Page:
An international team of paleontologists discovered in China a single footprint left by a cat-sized dinosaur about 100 million years ago.
The investigator of the University of Queensland Anthony Romilio was part of the team that investigated the clue, originally found by Associate Professor Lida Xing of the China University of Geosciences.
“This footprint was made by a herbivorous armored dinosaur known widely as a stegosaurus, the family of dinosaurs that includes the famous stegosaurus. Like the stegosaurus, this little dinosaur probably had spikes on its tail and bony plates along its back when I was an adult “, it said in a statement.
“With a footprint of less than six centimeters, this is the smallest known stegosaur footprint in the world.. It is in stark contrast to other stegosaurus tracks found at the Chinese track site that measured up to 30 centimeters, and tracks found in places like Broome in Western Australia, where they can measure up to 80 centimeters, “he added.
The little footprint described in the magazine Palaios, It has characteristics similar to other stegosaurus with three short, broad and round finger marks.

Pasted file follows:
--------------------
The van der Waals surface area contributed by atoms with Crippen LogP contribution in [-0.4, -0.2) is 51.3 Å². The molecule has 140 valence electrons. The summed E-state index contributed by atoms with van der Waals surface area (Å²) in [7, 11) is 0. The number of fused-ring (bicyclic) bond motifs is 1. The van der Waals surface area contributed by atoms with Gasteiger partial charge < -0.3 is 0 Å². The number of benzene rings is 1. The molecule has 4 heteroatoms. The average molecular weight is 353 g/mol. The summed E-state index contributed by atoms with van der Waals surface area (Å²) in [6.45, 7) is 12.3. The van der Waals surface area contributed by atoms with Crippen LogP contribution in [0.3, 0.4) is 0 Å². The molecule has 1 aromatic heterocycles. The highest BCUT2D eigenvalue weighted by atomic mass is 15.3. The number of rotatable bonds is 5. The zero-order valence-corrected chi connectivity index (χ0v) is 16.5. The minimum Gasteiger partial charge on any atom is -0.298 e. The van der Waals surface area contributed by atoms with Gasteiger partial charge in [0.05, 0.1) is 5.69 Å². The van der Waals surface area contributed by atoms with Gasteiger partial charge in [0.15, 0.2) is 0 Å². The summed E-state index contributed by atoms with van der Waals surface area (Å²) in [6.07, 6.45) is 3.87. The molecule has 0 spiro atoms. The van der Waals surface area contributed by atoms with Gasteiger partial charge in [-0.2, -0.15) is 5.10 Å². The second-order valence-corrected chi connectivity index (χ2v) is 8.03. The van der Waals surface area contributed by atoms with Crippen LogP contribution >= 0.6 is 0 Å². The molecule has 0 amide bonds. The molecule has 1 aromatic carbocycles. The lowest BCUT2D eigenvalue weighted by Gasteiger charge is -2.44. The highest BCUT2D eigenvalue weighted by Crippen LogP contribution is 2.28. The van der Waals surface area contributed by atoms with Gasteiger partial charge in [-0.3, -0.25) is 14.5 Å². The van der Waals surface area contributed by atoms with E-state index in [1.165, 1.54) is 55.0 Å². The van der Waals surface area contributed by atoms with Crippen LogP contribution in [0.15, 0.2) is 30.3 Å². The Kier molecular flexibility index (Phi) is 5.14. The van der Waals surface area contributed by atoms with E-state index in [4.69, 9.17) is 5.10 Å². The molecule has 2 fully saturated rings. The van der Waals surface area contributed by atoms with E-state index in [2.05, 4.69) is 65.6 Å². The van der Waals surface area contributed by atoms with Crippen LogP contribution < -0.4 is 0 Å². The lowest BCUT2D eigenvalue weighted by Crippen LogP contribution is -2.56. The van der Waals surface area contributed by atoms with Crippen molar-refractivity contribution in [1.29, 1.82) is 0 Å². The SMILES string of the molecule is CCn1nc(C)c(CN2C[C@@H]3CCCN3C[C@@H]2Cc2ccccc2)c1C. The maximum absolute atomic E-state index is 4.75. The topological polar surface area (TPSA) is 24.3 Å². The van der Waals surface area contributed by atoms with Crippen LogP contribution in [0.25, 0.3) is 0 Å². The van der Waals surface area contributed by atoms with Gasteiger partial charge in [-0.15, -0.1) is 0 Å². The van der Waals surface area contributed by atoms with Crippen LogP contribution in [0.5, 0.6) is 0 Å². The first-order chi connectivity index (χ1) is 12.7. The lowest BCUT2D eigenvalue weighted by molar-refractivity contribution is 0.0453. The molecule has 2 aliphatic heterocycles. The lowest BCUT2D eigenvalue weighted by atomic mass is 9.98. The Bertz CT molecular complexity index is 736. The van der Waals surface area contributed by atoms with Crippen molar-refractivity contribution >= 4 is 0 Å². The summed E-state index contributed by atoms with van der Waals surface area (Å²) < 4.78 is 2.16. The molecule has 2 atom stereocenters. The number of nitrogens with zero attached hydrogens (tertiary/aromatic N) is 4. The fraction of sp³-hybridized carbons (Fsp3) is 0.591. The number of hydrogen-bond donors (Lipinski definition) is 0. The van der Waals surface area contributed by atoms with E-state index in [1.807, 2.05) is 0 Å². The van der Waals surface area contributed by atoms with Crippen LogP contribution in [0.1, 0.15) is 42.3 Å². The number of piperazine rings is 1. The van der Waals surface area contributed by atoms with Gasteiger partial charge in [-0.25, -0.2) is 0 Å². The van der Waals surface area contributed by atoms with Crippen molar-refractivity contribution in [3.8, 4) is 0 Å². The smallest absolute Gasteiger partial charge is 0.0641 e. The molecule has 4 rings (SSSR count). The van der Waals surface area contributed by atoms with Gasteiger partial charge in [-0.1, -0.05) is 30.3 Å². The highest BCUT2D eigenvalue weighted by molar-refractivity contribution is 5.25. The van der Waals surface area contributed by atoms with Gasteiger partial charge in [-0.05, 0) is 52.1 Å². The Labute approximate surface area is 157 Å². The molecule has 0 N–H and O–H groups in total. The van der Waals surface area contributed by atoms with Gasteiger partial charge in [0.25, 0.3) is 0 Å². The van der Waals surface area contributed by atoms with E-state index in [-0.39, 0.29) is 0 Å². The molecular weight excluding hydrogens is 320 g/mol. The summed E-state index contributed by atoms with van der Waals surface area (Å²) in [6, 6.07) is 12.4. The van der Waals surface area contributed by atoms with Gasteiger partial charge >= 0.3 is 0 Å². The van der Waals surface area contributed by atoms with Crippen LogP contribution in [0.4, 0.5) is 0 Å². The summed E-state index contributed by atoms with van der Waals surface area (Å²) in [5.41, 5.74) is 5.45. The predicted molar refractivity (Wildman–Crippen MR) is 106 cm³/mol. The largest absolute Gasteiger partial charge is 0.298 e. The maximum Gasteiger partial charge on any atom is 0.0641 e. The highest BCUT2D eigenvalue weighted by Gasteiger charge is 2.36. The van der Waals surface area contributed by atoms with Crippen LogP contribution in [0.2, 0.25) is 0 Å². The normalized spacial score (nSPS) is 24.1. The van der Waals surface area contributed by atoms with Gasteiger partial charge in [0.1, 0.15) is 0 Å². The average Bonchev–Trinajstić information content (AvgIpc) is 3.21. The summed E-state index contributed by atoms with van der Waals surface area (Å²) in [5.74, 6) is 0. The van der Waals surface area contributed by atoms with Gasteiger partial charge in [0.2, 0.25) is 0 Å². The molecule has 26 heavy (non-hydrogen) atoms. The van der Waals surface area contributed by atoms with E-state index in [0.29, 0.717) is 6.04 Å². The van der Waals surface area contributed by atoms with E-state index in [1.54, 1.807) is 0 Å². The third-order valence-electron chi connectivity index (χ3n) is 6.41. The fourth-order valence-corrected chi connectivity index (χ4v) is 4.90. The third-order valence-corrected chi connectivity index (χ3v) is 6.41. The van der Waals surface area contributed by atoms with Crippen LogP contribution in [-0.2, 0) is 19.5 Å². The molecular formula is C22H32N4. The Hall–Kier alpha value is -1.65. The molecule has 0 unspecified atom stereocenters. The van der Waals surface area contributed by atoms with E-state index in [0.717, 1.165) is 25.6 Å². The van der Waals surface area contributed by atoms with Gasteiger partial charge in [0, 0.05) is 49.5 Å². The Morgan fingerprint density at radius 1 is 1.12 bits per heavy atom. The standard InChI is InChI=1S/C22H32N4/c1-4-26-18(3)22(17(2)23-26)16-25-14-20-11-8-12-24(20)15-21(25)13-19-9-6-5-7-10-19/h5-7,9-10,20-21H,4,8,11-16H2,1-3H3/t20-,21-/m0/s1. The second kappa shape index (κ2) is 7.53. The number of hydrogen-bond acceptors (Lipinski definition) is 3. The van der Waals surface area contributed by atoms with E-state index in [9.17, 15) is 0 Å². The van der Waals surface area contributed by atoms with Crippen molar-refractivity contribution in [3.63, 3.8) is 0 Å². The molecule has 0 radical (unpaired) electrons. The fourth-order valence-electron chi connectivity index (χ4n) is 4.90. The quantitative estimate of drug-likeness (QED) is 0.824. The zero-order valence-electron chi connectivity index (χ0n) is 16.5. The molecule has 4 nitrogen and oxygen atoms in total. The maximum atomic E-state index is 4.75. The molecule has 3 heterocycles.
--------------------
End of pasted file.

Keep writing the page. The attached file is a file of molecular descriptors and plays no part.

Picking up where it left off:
However, the researchers found that the imprint did not elongate like the larger counterpart footprints discovered at the tracking sites, suggesting that the young stegosaurus had different behavior.
“Stegosaurs normally walked with their heels on the ground, just like humans, but on all fours, which creates long footprints,” Romilio said.
“The little clue shows that this dinosaur had been moving with its heel lifted off the ground, like a bird or cat does today. Previously, we had only seen shortened clues like this when dinosaurs walked on two legs.”
Xing said it was plausible that the young stegosaurs were toe walkers. “This could be possible as this is the ancestral condition and posture of most dinosaurs, but the stegosaurus might as well have switched to heel walking as it aged“, He said.
“A full set of clues from these small footprints would provide us with the answer to this question, but unfortunately we only have one footprint.”
Finding the tiny clues in crowded clue sites will be a challenge for investigators. “Footprints made by small armored dinosaurs are much rarer than those made by other groups of dinosaurs”Xing said.
“Now that our study has identified nine different dinosaur footprint sites from this locality, we will look even closer to see if we can find more of these small footprints.”